Career Resurrection: Twice. First in the early nineties when they got back together to perform the first Madstock concert, had a number one greatest hits album and re-charted several of their older songs. Second was in 2009 when they released The Liberty Of Norton Folgate, which demonstrated that they were still a creative force and not just another oldies act.
Creator Backlash: Most notably the 1986 album Mad Not Mad, which was made after Mike Barson left the group. Suggs famously described this one as "a polished turd".
"Driving In My Car" remained unreleased in the USA for many years, probably because of all the British geographical references.
The Rise & Fall was never released in the USA, which is especially ironic since their only remembered American hit, "Our House", is from that album.
"(Waiting For) The Ghost Train" has never been released in the USA, not even on greatest hits albums.
One-Hit Wonder: In the United States, their only big hit was "Our House" and its the song that they are most remembered for therenote This is probably because "Our House" is a more dance-rock sounding Black Sheep Hit, as well as the fact that ska wouldn't really catch on over in America until the third wave of ska. (The closest there was before then was Oingo Boingo.), despite having one other Top 40 single ("It Must Be Love"). In the United Kingdom, they were one of the most successful artists of the whole 1980's.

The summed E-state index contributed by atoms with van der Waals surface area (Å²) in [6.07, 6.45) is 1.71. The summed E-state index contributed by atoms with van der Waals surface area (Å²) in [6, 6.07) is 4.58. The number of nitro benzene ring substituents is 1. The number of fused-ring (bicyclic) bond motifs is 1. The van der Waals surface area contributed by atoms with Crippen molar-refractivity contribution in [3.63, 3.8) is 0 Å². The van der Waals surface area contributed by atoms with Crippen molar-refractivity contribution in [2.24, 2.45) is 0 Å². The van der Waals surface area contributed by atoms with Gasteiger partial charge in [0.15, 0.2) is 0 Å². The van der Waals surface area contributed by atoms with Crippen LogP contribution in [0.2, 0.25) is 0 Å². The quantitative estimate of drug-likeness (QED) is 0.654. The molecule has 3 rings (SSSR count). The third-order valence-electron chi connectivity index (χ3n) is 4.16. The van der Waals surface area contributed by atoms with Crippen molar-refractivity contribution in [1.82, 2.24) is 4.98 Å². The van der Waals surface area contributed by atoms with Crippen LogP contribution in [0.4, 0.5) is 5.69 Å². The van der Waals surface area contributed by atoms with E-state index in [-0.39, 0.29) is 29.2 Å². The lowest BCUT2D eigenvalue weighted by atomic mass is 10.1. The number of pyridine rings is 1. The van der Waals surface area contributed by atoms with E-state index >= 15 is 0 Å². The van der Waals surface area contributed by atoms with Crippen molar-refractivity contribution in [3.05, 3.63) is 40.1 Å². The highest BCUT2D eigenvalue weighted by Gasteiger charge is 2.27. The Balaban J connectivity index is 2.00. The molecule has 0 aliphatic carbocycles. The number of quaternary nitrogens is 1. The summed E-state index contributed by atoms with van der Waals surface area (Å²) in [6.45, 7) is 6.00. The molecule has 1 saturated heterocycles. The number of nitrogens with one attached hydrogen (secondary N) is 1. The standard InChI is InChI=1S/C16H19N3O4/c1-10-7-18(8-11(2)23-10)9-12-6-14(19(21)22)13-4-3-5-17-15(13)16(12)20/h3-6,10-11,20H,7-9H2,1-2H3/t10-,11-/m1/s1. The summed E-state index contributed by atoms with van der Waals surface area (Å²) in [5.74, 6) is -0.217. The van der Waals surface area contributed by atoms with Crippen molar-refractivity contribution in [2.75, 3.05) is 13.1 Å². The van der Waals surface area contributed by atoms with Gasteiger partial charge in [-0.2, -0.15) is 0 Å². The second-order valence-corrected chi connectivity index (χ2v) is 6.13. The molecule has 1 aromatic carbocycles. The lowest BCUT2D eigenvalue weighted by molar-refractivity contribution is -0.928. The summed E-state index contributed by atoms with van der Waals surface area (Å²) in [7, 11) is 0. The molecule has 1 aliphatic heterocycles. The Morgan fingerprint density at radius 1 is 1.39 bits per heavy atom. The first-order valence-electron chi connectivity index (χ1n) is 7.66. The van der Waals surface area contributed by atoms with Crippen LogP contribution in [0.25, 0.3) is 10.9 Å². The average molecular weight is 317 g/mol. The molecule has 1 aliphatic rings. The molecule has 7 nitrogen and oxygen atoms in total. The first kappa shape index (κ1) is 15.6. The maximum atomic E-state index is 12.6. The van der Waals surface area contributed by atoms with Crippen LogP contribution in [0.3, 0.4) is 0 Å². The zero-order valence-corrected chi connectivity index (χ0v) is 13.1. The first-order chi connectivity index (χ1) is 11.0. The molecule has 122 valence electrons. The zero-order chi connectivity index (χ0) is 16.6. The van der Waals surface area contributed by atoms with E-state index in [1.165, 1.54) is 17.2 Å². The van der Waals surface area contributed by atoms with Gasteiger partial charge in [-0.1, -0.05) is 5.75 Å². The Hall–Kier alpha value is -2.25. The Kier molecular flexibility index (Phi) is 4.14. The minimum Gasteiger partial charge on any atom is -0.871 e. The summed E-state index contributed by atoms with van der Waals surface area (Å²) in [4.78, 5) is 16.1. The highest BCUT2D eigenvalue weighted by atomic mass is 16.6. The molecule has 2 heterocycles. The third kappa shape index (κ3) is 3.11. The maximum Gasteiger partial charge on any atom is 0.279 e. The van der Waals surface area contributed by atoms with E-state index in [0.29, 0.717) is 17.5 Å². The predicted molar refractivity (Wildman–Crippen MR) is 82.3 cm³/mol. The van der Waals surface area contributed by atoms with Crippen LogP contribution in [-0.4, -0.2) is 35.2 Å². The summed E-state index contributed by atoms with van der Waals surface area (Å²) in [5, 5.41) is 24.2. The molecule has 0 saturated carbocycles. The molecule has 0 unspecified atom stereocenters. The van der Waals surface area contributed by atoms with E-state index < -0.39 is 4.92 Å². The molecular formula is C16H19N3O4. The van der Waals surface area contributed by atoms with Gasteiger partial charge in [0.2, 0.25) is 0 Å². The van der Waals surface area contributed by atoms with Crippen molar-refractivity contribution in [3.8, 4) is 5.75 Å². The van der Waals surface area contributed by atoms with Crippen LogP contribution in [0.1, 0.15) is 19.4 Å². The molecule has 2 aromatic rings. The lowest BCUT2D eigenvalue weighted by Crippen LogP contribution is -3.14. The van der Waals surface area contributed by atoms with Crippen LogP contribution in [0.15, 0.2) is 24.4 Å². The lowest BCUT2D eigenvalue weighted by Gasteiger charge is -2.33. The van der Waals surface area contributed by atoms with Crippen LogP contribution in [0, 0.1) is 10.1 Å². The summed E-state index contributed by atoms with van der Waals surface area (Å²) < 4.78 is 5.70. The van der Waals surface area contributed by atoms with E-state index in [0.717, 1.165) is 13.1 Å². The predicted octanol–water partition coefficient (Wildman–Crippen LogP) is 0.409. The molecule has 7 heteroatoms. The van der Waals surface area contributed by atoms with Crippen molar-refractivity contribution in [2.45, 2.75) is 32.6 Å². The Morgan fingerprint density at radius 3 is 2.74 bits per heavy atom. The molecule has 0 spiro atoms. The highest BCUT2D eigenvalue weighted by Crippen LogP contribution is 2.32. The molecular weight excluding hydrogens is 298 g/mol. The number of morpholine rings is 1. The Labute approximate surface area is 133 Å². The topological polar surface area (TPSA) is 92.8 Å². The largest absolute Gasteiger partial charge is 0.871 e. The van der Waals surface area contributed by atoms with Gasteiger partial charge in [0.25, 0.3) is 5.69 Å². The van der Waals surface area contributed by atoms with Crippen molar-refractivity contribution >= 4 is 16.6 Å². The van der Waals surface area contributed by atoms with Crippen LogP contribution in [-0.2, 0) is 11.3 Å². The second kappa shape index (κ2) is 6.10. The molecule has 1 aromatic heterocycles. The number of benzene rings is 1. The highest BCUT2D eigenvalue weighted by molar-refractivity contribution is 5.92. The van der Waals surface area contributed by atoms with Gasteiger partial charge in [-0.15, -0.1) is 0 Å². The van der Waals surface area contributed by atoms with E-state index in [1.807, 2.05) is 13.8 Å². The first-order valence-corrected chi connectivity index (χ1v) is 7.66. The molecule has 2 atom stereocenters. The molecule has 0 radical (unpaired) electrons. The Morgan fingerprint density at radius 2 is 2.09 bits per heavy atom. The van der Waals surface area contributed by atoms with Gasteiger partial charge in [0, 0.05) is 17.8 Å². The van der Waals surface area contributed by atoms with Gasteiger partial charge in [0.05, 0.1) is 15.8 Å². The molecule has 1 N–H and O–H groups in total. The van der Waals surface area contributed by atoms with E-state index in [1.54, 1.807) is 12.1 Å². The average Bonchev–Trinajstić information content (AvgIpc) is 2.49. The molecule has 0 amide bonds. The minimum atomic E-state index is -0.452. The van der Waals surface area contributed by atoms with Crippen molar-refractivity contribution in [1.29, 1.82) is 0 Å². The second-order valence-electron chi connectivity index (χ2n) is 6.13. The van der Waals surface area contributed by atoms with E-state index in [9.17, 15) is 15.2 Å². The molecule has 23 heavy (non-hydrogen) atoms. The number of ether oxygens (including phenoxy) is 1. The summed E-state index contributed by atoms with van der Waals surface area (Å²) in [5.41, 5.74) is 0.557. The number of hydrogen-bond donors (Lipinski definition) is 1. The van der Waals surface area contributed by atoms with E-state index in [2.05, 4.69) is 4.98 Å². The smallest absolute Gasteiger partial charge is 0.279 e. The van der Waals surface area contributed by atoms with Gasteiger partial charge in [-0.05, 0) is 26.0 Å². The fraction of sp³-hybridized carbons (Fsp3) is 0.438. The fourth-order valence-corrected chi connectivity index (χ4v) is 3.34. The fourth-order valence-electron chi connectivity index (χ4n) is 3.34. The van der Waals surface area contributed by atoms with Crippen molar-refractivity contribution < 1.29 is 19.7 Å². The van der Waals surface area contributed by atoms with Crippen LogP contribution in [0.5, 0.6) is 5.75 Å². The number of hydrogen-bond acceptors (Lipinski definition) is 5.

What Could Have Been: Ever wonder why Madness was the only band to perform on The Young Ones twice? The band had been offered a deal for their own sitcom, and The BBC was trying to see how well viewers responded to the band. However, the band's popularity was beginning to wane by the time the project could be green lit, and was therefore no longer a good investment. Fortunately, its failure allowed writers Ben Elton and Richard Curtis to revive a different Britcom.
Word of God: "Michael Caine" is supposedly about an IRA informer during The Troubles. Good luck working that out from the lyrics.